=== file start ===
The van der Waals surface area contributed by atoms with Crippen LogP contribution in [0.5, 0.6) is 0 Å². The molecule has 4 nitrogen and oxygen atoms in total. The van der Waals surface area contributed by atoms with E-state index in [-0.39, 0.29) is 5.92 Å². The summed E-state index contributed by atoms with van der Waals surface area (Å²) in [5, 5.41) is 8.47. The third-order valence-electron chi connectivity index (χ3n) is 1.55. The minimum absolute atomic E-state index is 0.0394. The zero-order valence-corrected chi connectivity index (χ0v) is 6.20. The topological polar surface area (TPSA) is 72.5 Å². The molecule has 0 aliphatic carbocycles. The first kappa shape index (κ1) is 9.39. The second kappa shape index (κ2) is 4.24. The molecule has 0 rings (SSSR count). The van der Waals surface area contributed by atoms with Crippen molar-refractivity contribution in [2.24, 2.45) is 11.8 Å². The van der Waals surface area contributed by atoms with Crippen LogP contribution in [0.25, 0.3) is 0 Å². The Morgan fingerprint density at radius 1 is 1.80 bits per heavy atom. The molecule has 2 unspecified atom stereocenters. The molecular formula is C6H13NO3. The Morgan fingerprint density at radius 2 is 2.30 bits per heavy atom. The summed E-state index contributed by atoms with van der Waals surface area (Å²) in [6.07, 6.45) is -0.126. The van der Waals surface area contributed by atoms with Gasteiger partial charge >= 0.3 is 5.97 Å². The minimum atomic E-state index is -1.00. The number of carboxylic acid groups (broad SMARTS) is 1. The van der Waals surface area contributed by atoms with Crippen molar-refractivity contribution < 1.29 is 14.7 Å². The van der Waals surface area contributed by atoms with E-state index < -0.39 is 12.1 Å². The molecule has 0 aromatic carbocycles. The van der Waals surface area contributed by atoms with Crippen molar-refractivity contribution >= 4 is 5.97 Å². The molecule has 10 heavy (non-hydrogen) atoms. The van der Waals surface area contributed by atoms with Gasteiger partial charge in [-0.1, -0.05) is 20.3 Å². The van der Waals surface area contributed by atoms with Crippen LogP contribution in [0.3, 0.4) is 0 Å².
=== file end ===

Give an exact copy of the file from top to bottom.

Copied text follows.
The van der Waals surface area contributed by atoms with Crippen LogP contribution in [0.5, 0.6) is 0 Å². The molecule has 4 nitrogen and oxygen atoms in total. The van der Waals surface area contributed by atoms with E-state index in [-0.39, 0.29) is 5.92 Å². The summed E-state index contributed by atoms with van der Waals surface area (Å²) in [5, 5.41) is 8.47. The third-order valence-electron chi connectivity index (χ3n) is 1.55. The minimum absolute atomic E-state index is 0.0394. The zero-order valence-corrected chi connectivity index (χ0v) is 6.20. The topological polar surface area (TPSA) is 72.5 Å². The molecule has 0 aliphatic carbocycles. The first kappa shape index (κ1) is 9.39. The second kappa shape index (κ2) is 4.24. The molecule has 0 rings (SSSR count). The van der Waals surface area contributed by atoms with Crippen molar-refractivity contribution in [2.24, 2.45) is 11.8 Å². The van der Waals surface area contributed by atoms with Crippen LogP contribution in [0.25, 0.3) is 0 Å². The Morgan fingerprint density at radius 1 is 1.80 bits per heavy atom. The molecule has 2 unspecified atom stereocenters. The molecular formula is C6H13NO3. The Morgan fingerprint density at radius 2 is 2.30 bits per heavy atom. The summed E-state index contributed by atoms with van der Waals surface area (Å²) in [6.07, 6.45) is -0.126. The van der Waals surface area contributed by atoms with Gasteiger partial charge >= 0.3 is 5.97 Å². The minimum atomic E-state index is -1.00. The number of carboxylic acid groups (broad SMARTS) is 1. The van der Waals surface area contributed by atoms with Crippen molar-refractivity contribution < 1.29 is 14.7 Å². The van der Waals surface area contributed by atoms with E-state index < -0.39 is 12.1 Å². The molecule has 0 aromatic carbocycles. The van der Waals surface area contributed by atoms with Crippen molar-refractivity contribution >= 4 is 5.97 Å². The molecule has 10 heavy (non-hydrogen) atoms. The van der Waals surface area contributed by atoms with Gasteiger partial charge in [-0.1, -0.05) is 20.3 Å². The van der Waals surface area contributed by atoms with Crippen LogP contribution in [0.3, 0.4) is 0 Å².